For five days, the Film Society was delighted to host cultural icon, sex symbol and cinematic goddess Raquel Welch. In addition to the showcase of rarely-screened mainstream and cult classics that catapulted her to stardom, Welch herself sat down for several Q&As, providing a personal, commanding, and infectiously charismatic look into her work and career.

Prior to a screening of the controversial cult classic Myra Breckinridge (1970), Welch sat down with author, fashion commentator and renowned Barneys window-dresser Simon Doonan. In the video below, she recounts everything from her experience with Mae West—her impersonation is spot-on—to the intellectual challenges of working on a campy project that she had hoped would be revolutionary. Welch adored Gore Vidal’s book and, upon hearing that Anne Bancroft had dropped out of the titular role, she approached the producers and coyly offered: “If a guy were going to change his sex and wanted to be a movie star type of girl, don’t you think he might want to look like me?”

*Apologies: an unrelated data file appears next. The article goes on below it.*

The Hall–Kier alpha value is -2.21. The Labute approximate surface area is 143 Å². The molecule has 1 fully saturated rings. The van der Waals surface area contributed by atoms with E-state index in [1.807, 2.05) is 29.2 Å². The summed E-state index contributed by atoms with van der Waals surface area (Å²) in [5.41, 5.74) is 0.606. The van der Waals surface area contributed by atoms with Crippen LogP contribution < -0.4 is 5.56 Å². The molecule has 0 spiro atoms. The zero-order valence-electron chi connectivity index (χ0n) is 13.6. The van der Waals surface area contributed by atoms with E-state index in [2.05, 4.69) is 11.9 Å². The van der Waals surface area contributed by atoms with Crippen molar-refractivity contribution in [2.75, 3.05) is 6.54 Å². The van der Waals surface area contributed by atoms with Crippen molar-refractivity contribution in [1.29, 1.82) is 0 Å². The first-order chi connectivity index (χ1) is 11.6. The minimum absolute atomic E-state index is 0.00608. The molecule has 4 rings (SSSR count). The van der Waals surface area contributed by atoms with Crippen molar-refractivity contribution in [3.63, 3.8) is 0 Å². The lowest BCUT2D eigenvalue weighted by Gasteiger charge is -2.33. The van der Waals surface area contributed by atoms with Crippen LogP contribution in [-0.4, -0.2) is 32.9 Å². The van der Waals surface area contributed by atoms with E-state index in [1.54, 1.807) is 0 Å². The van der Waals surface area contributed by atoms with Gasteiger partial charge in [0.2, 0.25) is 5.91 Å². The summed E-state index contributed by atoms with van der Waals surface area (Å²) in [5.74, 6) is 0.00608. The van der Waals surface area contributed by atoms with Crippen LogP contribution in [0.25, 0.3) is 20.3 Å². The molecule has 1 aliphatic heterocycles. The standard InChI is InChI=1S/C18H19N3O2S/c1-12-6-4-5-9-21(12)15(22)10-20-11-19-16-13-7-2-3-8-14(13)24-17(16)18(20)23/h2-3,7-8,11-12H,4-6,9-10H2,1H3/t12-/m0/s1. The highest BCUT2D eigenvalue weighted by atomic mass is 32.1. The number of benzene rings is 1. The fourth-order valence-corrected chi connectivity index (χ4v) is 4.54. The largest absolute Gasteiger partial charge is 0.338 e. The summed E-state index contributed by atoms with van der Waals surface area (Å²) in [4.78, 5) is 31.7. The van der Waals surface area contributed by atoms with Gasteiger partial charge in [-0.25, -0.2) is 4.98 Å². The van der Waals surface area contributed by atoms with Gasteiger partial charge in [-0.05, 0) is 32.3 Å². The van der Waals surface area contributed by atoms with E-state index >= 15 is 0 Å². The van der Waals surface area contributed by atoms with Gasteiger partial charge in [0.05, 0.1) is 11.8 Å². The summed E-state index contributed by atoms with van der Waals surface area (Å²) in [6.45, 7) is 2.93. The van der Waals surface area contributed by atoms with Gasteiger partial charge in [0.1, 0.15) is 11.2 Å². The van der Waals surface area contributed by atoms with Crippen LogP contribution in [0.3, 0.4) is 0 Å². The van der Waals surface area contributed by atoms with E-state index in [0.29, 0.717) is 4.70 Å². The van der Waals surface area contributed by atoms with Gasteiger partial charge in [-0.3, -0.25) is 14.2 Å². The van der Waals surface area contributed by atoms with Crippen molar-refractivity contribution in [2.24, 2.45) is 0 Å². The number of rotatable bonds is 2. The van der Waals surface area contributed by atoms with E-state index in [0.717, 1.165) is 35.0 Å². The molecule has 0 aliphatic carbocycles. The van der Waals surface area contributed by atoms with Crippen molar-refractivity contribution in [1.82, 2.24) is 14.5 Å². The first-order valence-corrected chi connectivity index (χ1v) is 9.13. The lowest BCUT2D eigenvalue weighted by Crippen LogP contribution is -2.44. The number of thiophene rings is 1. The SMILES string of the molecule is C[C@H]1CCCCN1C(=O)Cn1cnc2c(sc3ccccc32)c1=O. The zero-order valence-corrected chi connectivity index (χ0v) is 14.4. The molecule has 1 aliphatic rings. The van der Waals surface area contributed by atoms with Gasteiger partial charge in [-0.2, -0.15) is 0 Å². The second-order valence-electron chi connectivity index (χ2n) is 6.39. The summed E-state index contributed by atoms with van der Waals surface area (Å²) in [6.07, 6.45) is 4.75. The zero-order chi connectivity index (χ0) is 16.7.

The next night, Welch chatted with legendary talk show host and New York Times pundit Dick Cavett before a screening of The Three Musketeers (1973). The two go way back, and showed it with a snappy rapport that anecdotally covered Welch’s work with Richard Burton, Dudley Moore, Peter Cook, Victoria de Sica, and even a failed seduction of Stephen Boyd. Below, you can see her ruminations on her status as a sex symbol and comparisons to Marilyn Monore, growing older, coming into her own and sharing her real off-screen persona with the world. “I wasn’t part of the star system,” said Welch, talking about her desire to write a book, “so people didn’t know me—they never used me in any film, so I wanted to share my persona.” See the very authentic and candid real Welch below.